Running CoreOS Container Linux on EC2

The current AMIs for all Container Linux channels and EC2 regions are listed below and updated frequently. Using CloudFormation is the easiest way to launch a cluster, but it is also possible to follow the manual steps at the end of the article. Questions can be directed to the CoreOS IRC channel or user mailing list.

Choosing a channel

Container Linux is designed to be updated automatically with different schedules per channel. You can disable this feature, although we don't recommend it. Read the release notes for specific features and bug fixes.

The Alpha channel closely tracks master and is released frequently. The newest versions of system libraries and utilities will be available for testing. The current version is Container Linux 1800.1.0.

View as json feed
EC2 Region AMI Type AMI ID CloudFormation
ap-northeast-1 PV ami-c82ee3b7 Launch Stack
HVM ami-246faf5b Launch Stack
ap-northeast-2 PV ami-fdb81293 Launch Stack
HVM ami-8bf05ae5 Launch Stack
ap-south-1 PV ami-61ebc30e Launch Stack
HVM ami-62b39a0d Launch Stack
ap-southeast-1 PV ami-d51014a9 Launch Stack
HVM ami-e6cff59a Launch Stack
ap-southeast-2 PV ami-d476aab6 Launch Stack
HVM ami-1bb66a79 Launch Stack
ca-central-1 PV ami-0873f06c Launch Stack
HVM ami-1152d175 Launch Stack
cn-north-1 PV ami-f8914895 Launch Stack
HVM ami-a49e47c9 Launch Stack
cn-northwest-1 HVM ami-19aabe7b Launch Stack
eu-central-1 PV ami-8508386e Launch Stack
HVM ami-1e3100f5 Launch Stack
eu-west-1 PV ami-d4e5e7ad Launch Stack
HVM ami-84ebebfd Launch Stack
eu-west-2 PV ami-f058b797 Launch Stack
HVM ami-6307e804 Launch Stack
eu-west-3 HVM ami-992091e4 Launch Stack
sa-east-1 PV ami-0a095266 Launch Stack
HVM ami-b591c9d9 Launch Stack
us-east-1 PV ami-fc246083 Launch Stack
HVM ami-cc2a53b3 Launch Stack
us-east-2 PV ami-4c3b0529 Launch Stack
HVM ami-6481be01 Launch Stack
us-gov-west-1 PV ami-3b35a45a Launch Stack
HVM ami-4032a321 Launch Stack
us-west-1 PV ami-aa8367c9 Launch Stack
HVM ami-0803e66b Launch Stack
us-west-2 PV ami-862061fe Launch Stack
HVM ami-f623628e Launch Stack

The Beta channel consists of promoted Alpha releases. The current version is Container Linux 1772.4.0.

View as json feed
EC2 Region AMI Type AMI ID CloudFormation
ap-northeast-1 PV ami-0e34fb71 Launch Stack
HVM ami-1636f969 Launch Stack
ap-northeast-2 PV ami-b763c9d9 Launch Stack
HVM ami-1062c87e Launch Stack
ap-south-1 PV ami-fa7f5495 Launch Stack
HVM ami-f57f549a Launch Stack
ap-southeast-1 PV ami-a3e1e6df Launch Stack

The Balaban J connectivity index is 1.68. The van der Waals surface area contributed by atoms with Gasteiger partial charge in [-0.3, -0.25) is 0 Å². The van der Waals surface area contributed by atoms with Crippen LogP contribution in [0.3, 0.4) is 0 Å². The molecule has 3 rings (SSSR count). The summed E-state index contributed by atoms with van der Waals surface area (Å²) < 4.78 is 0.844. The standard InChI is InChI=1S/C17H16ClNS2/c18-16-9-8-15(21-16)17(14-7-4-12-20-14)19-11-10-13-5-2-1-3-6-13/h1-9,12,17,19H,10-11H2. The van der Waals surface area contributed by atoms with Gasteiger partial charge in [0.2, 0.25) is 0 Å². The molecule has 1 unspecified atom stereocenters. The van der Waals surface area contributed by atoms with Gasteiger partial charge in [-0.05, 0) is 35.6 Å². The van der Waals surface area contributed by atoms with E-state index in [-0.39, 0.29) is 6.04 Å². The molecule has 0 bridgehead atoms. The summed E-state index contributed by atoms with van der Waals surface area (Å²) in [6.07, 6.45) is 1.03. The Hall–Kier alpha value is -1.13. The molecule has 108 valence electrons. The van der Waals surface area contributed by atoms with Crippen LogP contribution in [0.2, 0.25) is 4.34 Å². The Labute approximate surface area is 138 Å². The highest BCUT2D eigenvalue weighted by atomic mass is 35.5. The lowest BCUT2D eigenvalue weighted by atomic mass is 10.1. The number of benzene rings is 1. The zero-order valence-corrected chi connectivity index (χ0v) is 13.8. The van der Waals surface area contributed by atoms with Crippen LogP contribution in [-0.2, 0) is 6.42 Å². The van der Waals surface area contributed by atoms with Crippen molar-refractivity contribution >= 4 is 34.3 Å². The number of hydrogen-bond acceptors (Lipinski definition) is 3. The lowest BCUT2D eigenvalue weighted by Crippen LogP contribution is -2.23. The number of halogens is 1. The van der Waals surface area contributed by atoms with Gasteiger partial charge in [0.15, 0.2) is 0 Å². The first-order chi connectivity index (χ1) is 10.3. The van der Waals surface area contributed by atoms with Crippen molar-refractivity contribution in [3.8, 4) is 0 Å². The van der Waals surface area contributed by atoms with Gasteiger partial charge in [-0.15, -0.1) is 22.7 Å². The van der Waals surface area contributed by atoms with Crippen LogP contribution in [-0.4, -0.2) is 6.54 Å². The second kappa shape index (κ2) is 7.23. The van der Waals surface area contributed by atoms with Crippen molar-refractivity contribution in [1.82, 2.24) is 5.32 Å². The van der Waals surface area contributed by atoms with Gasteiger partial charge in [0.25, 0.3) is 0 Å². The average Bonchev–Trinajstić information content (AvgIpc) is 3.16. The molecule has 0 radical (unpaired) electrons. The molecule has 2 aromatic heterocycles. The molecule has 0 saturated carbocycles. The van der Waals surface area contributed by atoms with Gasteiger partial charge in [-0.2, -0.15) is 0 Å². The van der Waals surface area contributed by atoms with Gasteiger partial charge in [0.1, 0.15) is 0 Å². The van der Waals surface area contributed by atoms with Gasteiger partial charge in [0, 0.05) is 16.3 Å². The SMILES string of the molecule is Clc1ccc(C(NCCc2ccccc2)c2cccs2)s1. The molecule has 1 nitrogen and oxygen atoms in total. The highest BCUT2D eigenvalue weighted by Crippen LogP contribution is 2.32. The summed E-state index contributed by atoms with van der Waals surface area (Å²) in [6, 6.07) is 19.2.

HVM ami-36e1e64a Launch Stack
ap-southeast-2 PV ami-6d17c80f Launch Stack
HVM ami-e11fc083 Launch Stack
ca-central-1 PV ami-240f8c40 Launch Stack
HVM ami-fd0a8999 Launch Stack
cn-north-1 PV ami-ab845dc6 Launch Stack
HVM ami-a8845dc5 Launch Stack
cn-northwest-1 HVM ami-54574036 Launch Stack
eu-central-1 PV ami-48c2f1a3 Launch Stack
HVM ami-040c3fef Launch Stack
eu-west-1 PV ami-bdd1ddc4 Launch Stack
HVM ami-f2d0dc8b Launch Stack
eu-west-2 PV ami-69ee000e Launch Stack
HVM ami-d7907eb0 Launch Stack
eu-west-3 HVM ami-6c12a311 Launch Stack
sa-east-1 PV ami-da9dc6b6 Launch Stack
HVM ami-a793c8cb Launch Stack
us-east-1 PV ami-faf3b385 Launch Stack
HVM ami-88f0b0f7 Launch Stack
us-east-2 PV ami-35f1cf50 Launch Stack
HVM ami-c8f2ccad Launch Stack
us-gov-west-1 PV ami-a0cd5dc1 Launch Stack
HVM ami-a7cd5dc6 Launch Stack
us-west-1 PV ami-860ce8e5 Launch Stack
HVM ami-ac03e7cf Launch Stack
us-west-2 PV ami-154c0e6d Launch Stack
HVM ami-6a420012 Launch Stack

The Stable channel should be used by production clusters. Versions of Container Linux are battle-tested within the Beta and Alpha channels before being promoted. The current version is Container Linux 1745.7.0.

View as json feed
EC2 Region AMI Type AMI ID CloudFormation
ap-northeast-1 PV ami-d633fca9 Launch Stack
HVM ami-ab20efd4 Launch Stack
ap-northeast-2 PV ami-5c6cc632 Launch Stack
HVM ami-e46dc78a Launch Stack
ap-south-1 PV ami-2378534c Launch Stack
HVM ami-807a51ef Launch Stack
ap-southeast-1 PV ami-0ee1e672 Launch Stack
HVM ami-3cded940 Launch Stack
ap-southeast-2 PV ami-d51bc4b7 Launch Stack
HVM ami-961ac5f4 Launch Stack
ca-central-1 PV ami-1b088b7f Launch Stack
HVM ami-f90a899d Launch Stack
cn-north-1 PV ami-c5875ea8 Launch Stack
HVM ami-2a875e47 Launch Stack
cn-northwest-1 HVM ami-c9abbfab Launch Stack
eu-central-1 PV ami-b3dfec58 Launch Stack
HVM ami-d0dcef3b Launch Stack
eu-west-1 PV ami-8ed4d8f7 Launch Stack
HVM ami-1ed8d467 Launch Stack
eu-west-2 PV ami-c8907eaf Launch Stack
HVM ami-40907e27 Launch Stack
eu-west-3 HVM ami-6912a314 Launch Stack
sa-east-1 PV ami-3b9dc657 Launch Stack
HVM ami-619ec50d Launch Stack
us-east-1 PV ami-50f4b42f Launch Stack
HVM ami-f6ecac89 Launch Stack
us-east-2 PV ami-e5f0ce80 Launch Stack
HVM ami-5bf4ca3e Launch Stack
us-gov-west-1 PV ami-58cc5c39 Launch Stack
HVM ami-5fcc5c3e Launch Stack
us-west-1 PV ami-2801e54b Launch Stack
HVM ami-d90ce8ba Launch Stack
us-west-2 PV ami-f0480a88 Launch Stack
HVM ami-662f6d1e Launch Stack

CloudFormation will launch a cluster of Container Linux machines with a security and autoscaling group.

Container Linux Configs

Container Linux allows you to configure machine parameters, configure networking, launch systemd units on startup, and more via Container Linux Configs. These configs are then transpiled into Ignition configs and given to booting machines. Head over to the docs to learn about the supported features.

You can provide a raw Ignition config to Container Linux via the Amazon web console or via the EC2 API.